This RAPID project addresses the need to maintain resilience in the STEM workforce during a pandemic. The researchers aim to assess which STEM jobs in which industries are more or less able to telework in the near term during the COVID-19 pandemic. The project also will examine the distribution of STEM occupations and wages within firms and compare across industries to gain insight into how disruptive COVID-19 will be at the workplace level. The research team will use large-scale population data, linked employee-employer data, and business establishment and firm microdata to model the 2008-2009 Great Recession and subsequent recovery and estimate the likely effects of COVID-19 recession on STEM workers and the STEM labor market. The research will provide policymakers with information and estimates that can shape policies to ameliorate the effects of the COVID-19 pandemic on the STEM workforce.
The research goals are to (1) measure how much of the STEM workforce is able to continue work in which occupations and industries during the COVID-19 pandemic, (2) model the likely effect of the COVID-19 work disruption and economic recession on STEM workers and the STEM labor market, and (3) inform policies that can ameliorate the effects of pandemics on STEM workers. The research team will merge Occupation Information Network (O*NET) and American Community Survey (ACS) data to assess which STEM workers are potentially able to continue work during the COVID-19 pandemic and to what extent. To estimate the likely effects of COVID-19 recession and recovery on STEM workers, the team will construct a longitudinal dataset of workers and firms and augment the data with occupations that can support telework. The researchers will use the experience of the 2008-2009 Great Recession and subsequent recovery to evaluate the wider economic recession effects of COVID-19 to document factors that mitigate or exacerbate effects of recession on STEM employment. The research results can help guide policies that support telework and other changes in the structure of work and workplaces to enhance future workforce resilience.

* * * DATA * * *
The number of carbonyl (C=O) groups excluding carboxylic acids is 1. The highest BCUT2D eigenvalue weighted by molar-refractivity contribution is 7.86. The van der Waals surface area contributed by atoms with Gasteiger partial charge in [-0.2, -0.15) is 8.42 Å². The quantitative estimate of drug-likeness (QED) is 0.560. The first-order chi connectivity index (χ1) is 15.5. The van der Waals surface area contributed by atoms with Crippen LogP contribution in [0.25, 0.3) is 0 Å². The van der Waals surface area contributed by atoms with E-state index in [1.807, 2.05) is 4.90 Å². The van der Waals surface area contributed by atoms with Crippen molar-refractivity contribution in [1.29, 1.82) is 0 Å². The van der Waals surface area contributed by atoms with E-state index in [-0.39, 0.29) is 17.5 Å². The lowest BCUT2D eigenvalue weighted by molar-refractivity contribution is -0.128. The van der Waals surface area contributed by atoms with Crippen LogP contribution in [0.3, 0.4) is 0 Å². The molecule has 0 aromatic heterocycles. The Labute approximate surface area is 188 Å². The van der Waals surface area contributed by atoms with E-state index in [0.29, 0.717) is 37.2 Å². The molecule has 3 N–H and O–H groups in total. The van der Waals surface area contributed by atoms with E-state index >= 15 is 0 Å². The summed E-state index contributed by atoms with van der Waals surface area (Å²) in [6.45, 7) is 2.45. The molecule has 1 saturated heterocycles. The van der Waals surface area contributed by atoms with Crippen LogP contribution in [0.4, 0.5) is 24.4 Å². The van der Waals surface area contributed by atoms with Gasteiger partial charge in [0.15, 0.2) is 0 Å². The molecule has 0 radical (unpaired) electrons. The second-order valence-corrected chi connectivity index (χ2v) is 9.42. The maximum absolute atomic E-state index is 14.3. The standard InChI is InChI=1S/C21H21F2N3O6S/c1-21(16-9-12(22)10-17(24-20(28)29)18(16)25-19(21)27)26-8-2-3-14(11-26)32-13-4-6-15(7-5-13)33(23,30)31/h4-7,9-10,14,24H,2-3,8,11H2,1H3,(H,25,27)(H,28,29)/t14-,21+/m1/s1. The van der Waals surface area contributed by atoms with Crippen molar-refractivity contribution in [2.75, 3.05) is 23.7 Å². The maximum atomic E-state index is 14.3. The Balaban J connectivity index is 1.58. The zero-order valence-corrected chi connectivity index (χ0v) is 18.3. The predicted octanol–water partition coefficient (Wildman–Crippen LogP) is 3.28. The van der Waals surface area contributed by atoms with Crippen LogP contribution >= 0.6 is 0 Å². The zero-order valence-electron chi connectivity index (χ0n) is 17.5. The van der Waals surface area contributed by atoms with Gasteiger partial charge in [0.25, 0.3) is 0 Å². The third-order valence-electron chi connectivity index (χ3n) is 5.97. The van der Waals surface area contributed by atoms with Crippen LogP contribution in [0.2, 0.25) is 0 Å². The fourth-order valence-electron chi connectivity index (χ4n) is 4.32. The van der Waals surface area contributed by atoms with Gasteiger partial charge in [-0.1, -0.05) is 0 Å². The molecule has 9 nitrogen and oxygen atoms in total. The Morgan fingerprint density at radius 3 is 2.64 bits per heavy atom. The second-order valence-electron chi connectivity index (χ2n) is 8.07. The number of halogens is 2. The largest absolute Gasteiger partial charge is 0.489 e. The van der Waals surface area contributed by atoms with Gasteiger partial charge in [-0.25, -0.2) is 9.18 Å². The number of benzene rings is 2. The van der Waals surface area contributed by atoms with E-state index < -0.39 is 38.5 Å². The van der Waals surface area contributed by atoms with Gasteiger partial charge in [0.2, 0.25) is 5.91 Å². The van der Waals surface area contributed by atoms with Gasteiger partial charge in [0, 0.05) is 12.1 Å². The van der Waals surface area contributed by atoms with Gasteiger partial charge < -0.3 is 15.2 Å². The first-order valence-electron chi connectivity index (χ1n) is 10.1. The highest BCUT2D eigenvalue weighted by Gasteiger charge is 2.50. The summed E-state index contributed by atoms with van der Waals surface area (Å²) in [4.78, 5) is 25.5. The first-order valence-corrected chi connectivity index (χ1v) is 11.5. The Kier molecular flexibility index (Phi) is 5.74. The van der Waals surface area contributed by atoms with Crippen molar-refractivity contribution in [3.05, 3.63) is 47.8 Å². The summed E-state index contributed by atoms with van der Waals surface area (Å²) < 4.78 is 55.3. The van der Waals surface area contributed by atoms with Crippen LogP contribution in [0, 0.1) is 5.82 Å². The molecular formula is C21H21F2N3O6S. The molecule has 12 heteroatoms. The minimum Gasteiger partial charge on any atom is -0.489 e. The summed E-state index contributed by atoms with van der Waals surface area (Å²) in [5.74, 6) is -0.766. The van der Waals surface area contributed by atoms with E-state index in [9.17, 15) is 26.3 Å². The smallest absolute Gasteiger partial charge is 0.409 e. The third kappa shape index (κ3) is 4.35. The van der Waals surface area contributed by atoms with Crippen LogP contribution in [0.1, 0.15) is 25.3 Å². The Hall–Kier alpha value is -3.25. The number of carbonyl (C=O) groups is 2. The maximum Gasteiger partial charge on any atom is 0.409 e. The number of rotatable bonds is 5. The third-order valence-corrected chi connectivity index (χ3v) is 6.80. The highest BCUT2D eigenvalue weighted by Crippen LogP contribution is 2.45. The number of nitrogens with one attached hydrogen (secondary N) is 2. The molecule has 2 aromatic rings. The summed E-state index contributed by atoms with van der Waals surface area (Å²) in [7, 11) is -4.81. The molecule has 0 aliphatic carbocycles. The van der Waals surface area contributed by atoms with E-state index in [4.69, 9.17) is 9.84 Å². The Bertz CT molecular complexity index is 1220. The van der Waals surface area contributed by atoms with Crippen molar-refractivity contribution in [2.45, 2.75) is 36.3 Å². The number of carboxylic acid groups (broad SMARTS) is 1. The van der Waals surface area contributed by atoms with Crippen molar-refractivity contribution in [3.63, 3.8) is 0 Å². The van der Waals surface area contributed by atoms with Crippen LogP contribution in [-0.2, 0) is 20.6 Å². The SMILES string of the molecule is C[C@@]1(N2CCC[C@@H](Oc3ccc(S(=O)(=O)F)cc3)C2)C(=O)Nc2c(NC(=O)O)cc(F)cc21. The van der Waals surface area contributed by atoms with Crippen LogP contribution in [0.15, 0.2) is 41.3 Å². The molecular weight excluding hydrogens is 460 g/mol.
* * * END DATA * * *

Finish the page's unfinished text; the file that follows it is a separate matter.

The project responds to the COVID-19 pandemic. It is supported by the ECR: Building Capacity in STEM Education Research competition of the EHR Core Research Program (ECR) that funds fundamental research focused on STEM learning sand learning environments, broadening participation in STEM fields, and STEM professional workforce development.